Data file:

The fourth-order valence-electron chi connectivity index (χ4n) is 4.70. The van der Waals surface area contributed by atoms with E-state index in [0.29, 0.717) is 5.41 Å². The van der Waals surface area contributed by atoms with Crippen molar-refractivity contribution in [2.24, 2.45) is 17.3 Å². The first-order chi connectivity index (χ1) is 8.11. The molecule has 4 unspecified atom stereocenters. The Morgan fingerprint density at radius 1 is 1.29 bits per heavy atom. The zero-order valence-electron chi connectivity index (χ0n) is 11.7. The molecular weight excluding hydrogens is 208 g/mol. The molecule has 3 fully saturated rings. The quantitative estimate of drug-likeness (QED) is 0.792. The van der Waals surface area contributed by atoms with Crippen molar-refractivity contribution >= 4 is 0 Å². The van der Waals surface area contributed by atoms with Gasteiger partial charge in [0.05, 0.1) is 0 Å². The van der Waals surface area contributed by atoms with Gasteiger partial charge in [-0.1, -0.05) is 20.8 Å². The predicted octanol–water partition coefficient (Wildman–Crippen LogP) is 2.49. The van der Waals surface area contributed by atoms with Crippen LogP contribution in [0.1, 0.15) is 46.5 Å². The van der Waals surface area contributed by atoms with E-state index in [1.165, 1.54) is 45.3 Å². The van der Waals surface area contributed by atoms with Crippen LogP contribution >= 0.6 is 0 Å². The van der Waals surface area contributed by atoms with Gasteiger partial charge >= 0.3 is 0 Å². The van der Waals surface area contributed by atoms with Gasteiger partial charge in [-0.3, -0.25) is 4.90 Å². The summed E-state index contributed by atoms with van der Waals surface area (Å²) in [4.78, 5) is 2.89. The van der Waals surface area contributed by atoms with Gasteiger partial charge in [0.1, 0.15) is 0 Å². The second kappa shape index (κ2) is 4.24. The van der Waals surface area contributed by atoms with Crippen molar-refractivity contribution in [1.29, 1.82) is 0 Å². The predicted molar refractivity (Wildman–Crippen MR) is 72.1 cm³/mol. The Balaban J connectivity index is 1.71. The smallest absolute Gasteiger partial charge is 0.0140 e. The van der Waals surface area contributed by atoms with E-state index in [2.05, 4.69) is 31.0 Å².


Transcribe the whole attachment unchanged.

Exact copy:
The fourth-order valence-electron chi connectivity index (χ4n) is 4.70. The van der Waals surface area contributed by atoms with E-state index in [0.29, 0.717) is 5.41 Å². The van der Waals surface area contributed by atoms with Crippen molar-refractivity contribution in [2.24, 2.45) is 17.3 Å². The first-order chi connectivity index (χ1) is 8.11. The molecule has 4 unspecified atom stereocenters. The Morgan fingerprint density at radius 1 is 1.29 bits per heavy atom. The zero-order valence-electron chi connectivity index (χ0n) is 11.7. The molecular weight excluding hydrogens is 208 g/mol. The molecule has 3 fully saturated rings. The quantitative estimate of drug-likeness (QED) is 0.792. The van der Waals surface area contributed by atoms with Crippen molar-refractivity contribution >= 4 is 0 Å². The van der Waals surface area contributed by atoms with Gasteiger partial charge in [0.05, 0.1) is 0 Å². The van der Waals surface area contributed by atoms with Gasteiger partial charge in [-0.1, -0.05) is 20.8 Å². The predicted octanol–water partition coefficient (Wildman–Crippen LogP) is 2.49. The van der Waals surface area contributed by atoms with Crippen LogP contribution in [0.1, 0.15) is 46.5 Å². The van der Waals surface area contributed by atoms with E-state index in [1.165, 1.54) is 45.3 Å². The van der Waals surface area contributed by atoms with Crippen LogP contribution >= 0.6 is 0 Å². The van der Waals surface area contributed by atoms with Gasteiger partial charge >= 0.3 is 0 Å². The van der Waals surface area contributed by atoms with Gasteiger partial charge in [-0.3, -0.25) is 4.90 Å². The summed E-state index contributed by atoms with van der Waals surface area (Å²) in [4.78, 5) is 2.89. The van der Waals surface area contributed by atoms with Gasteiger partial charge in [0.1, 0.15) is 0 Å². The second kappa shape index (κ2) is 4.24. The van der Waals surface area contributed by atoms with Crippen molar-refractivity contribution in [1.29, 1.82) is 0 Å². The predicted molar refractivity (Wildman–Crippen MR) is 72.1 cm³/mol. The Balaban J connectivity index is 1.71. The smallest absolute Gasteiger partial charge is 0.0140 e. The van der Waals surface area contributed by atoms with E-state index in [2.05, 4.69) is 31.0 Å².